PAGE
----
Domino Refinery Plans
For those who could not make it to the Community Board last night, this is what you missed. CPCR, the lead developer of the Domino project, has hired Beyer Blinder Belle architects to design the refinery rehabilitation. Once rehabbed, the refinery will contain parking at the basement level, 30,000 sf of retail at the ground floor, community facilities at the second and third floors, and residential above. Because the refinery is now a landmark, most of the proposed changes are subject to a public review at the Landmarks Preservation Commission. The public hearing for this application will take place on Tuesday, February 5 at 2:00 p.m., at the Municipal Building (1 Centre Street), 9th Floor North.
The big story is the rooftop addition to the Filter House (images 1 - 3 and 7 - 9). The Filter House is the tallest part of the landmarked refinery, and has the oval smokestack extending 100' or so from its roof. Beyer Blinder Belle is proposing to put a five-story addition on top of the Filter House. Including two large mechanical bulkheads that occupy most of the roof area, the addition will be 78' tall (the equivalent of 8 stories). The five-story portion of the addition will be clad in glass, with setbacks at the first floor and fifth floor. The bulkheads appear to be clad in a metal mesh. (The details on the glazing system and the screens for the mechanical enclosures were very thin in the presentation.)
[More images after the jump...]
BBB's approach to the building itself is to try to retain the rough edges that speak to the history of the building and its rich industrial past. Large openings that were made in the masonry walls in order to remove equipment in and out will be retained and converted into windows and balconies. The conveyor bridges on the south facade will be removed and metal and glass bay windows inserted as reminders of the missing bridges (see images 3 and 8). The wood casement windows (the majority of which are not original) will be removed and new aluminum windows in a similar configuration will be inserted. Some new window openings will be created throughout the facade, as needed for the interior program. The masonry will be repaired as needed, but not restored - again in order to leave the rough edges.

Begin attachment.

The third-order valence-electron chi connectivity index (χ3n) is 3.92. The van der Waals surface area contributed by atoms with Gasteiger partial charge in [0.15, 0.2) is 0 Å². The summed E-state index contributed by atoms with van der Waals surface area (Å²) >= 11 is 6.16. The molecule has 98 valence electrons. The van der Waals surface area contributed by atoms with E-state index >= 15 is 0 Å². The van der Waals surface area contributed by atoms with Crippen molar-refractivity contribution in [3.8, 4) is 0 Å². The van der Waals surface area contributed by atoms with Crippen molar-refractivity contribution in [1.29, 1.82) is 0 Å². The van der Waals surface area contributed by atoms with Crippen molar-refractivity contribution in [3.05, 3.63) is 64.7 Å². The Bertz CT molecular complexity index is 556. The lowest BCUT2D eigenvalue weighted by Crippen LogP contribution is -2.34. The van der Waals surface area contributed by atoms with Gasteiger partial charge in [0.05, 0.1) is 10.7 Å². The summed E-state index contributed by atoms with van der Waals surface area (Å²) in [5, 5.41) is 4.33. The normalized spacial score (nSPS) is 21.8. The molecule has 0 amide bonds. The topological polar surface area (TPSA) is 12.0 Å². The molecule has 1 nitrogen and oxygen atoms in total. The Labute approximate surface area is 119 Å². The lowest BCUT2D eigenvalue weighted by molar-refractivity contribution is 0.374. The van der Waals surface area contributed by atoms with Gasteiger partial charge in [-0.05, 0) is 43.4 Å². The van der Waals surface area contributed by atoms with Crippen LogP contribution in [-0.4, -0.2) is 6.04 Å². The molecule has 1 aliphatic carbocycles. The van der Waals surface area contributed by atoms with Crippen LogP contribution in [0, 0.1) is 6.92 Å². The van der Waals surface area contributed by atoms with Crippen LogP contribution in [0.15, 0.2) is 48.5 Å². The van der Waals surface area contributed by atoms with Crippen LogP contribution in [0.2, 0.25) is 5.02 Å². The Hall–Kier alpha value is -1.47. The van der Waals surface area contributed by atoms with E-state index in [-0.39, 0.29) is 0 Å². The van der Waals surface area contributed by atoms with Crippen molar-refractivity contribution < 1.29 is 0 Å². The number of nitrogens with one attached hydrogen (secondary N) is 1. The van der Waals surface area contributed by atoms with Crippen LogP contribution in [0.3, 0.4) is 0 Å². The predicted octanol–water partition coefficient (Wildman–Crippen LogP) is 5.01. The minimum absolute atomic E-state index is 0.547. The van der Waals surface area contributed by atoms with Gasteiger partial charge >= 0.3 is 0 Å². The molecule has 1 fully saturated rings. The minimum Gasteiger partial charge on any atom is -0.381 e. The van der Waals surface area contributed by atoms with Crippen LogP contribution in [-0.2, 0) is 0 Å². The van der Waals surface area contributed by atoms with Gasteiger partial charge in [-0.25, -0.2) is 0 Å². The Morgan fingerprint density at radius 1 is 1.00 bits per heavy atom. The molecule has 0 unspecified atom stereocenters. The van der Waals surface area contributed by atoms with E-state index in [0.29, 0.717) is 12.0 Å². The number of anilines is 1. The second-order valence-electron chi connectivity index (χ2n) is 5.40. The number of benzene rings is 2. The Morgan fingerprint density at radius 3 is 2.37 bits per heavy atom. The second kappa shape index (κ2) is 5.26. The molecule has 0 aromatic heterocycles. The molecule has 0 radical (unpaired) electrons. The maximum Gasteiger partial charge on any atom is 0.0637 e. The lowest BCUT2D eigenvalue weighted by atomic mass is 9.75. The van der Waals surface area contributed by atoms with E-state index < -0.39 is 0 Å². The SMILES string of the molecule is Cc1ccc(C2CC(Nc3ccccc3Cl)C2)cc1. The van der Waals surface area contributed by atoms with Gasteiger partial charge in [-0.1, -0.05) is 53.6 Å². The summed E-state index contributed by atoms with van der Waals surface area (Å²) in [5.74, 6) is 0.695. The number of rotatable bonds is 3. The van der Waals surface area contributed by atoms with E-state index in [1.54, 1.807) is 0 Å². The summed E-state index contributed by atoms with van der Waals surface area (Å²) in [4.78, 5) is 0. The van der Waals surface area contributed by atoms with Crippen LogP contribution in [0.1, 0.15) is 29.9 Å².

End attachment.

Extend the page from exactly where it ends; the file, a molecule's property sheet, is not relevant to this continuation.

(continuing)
At the base of the building, the infill within the large arched openings will be removed. Glass show windows (sans mullions) will line the Kent Avenue facade (image 4). Entries, with asymmetrical mullion systems, will be installed where needed, including on the north and south elevations as apartment entries (images 5, 6).
The interior of the building, which consists mainly of machinery and cat walks, will be removed entirely. A new structural system will be created, independent of the existing masonry walls, creating a building within a building. A courtyard, not visible from the street, will be inserted within the Pan House (the northern portion of the 8-story building on the Kent Avenue side).
For whatever reason, the LPC presentation (from which these images were taken) does not include any images of the Viñoly master plan for the site. Renderings of the proposed master plan were presented to CB1 last night, but apparently context is not deemed relevant to the LPC presentation. For those interested in seeing the larger master plan, check out the Brownstoner and Curbed links below.
WGPA will hold its monthly meeting on Monday, February 4, at which this proposal and our position on it, will be a major topic. For details on the meeting, email us at wpa[at]wgpa.us.